2. How Big US Banks victimise US democracy - Here's Bill Moyers and guests in this video telling it how it really is in America's financial system.
3. Taibbi is back - Here's Matt Taibbi at Rolling Stone with another cracker on how Wall St banks rigged the municipal bond market in America.
This just-completed trial in downtown New York against three faceless financial executives really was historic. Over 10 years in the making, the case allowed federal prosecutors to make public for the first time the astonishing inner workings of the reigning American crime syndicate, which now operates not out of Little Italy and Las Vegas, but out of Wall Street. The defendants in the case – Dominick Carollo, Steven Goldberg and Peter Grimm – worked for GE Capital, the finance arm of General Electric. Along with virtually every major bank and finance company on Wall Street – not just GE, but J.P. Morgan Chase, Bank of America, UBS, Lehman Brothers, Bear Stearns, Wachovia and more – these three Wall Street wiseguys spent the past decade taking part in a breathtakingly broad scheme to skim billions of dollars from the coffers of cities and small towns across America.
The banks achieved this gigantic rip-off by secretly colluding to rig the public bids on municipal bonds, a business worth $3.7 trillion. By conspiring to lower the interest rates that towns earn on these investments, the banks systematically stole from schools, hospitals, libraries and nursing homes – from "virtually every state, district and territory in the United States," according to one settlement. And they did it so cleverly that the victims never even knew they were being cheated. No thumbs were broken, and nobody ended up in a landfill in New Jersey, but money disappeared, lots and lots of it, and its manner of disappearance had a familiar name: organized crime.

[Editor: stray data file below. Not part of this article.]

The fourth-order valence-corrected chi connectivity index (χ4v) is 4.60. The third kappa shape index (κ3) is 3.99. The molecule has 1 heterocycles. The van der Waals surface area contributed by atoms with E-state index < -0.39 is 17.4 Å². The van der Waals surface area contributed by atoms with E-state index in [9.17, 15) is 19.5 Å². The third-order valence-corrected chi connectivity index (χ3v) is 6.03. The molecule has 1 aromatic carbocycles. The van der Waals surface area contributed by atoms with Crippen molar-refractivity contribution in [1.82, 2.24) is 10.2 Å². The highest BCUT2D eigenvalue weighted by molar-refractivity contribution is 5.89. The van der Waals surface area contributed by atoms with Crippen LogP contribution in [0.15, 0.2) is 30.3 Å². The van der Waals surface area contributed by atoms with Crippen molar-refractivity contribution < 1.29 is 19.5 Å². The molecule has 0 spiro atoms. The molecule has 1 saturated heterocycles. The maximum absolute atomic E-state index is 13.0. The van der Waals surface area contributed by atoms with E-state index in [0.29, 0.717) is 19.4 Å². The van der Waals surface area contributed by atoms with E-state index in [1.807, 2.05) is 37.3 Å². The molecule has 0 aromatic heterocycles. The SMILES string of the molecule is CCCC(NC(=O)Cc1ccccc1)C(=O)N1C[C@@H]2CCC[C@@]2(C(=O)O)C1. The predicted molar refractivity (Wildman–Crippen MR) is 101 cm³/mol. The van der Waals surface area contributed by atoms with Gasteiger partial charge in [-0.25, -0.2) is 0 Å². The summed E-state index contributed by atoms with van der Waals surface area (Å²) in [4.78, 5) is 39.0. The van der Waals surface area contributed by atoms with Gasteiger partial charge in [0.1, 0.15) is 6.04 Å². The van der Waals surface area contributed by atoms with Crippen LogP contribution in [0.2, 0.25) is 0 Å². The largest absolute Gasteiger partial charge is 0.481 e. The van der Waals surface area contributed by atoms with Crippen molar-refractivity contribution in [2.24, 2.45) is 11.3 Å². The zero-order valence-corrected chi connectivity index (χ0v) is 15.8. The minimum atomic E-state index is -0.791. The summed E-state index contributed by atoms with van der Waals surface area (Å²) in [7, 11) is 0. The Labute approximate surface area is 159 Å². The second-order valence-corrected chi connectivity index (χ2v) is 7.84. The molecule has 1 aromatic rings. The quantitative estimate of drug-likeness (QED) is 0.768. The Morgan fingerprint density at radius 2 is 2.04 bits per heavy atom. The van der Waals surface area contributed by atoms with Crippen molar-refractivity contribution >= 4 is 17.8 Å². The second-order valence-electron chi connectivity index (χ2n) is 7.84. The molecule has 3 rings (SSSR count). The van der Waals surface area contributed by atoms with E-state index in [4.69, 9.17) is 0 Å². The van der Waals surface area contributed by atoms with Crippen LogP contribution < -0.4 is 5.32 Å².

4. Audi most popular car with China's communist leadership - Working in Herne Bay, Interest.co.nz sees its fair share of fancy cars driving the streets. Audis, BMWs and Mercedes are the most popular.
It turns out Audi is the most popular brand within Communist China's leadership cadres, particularly in local and central government circles.
One in five Audis in China are owned by government officials. I can't imagine Colin Giltrap putting that little factoid on his Audi ads.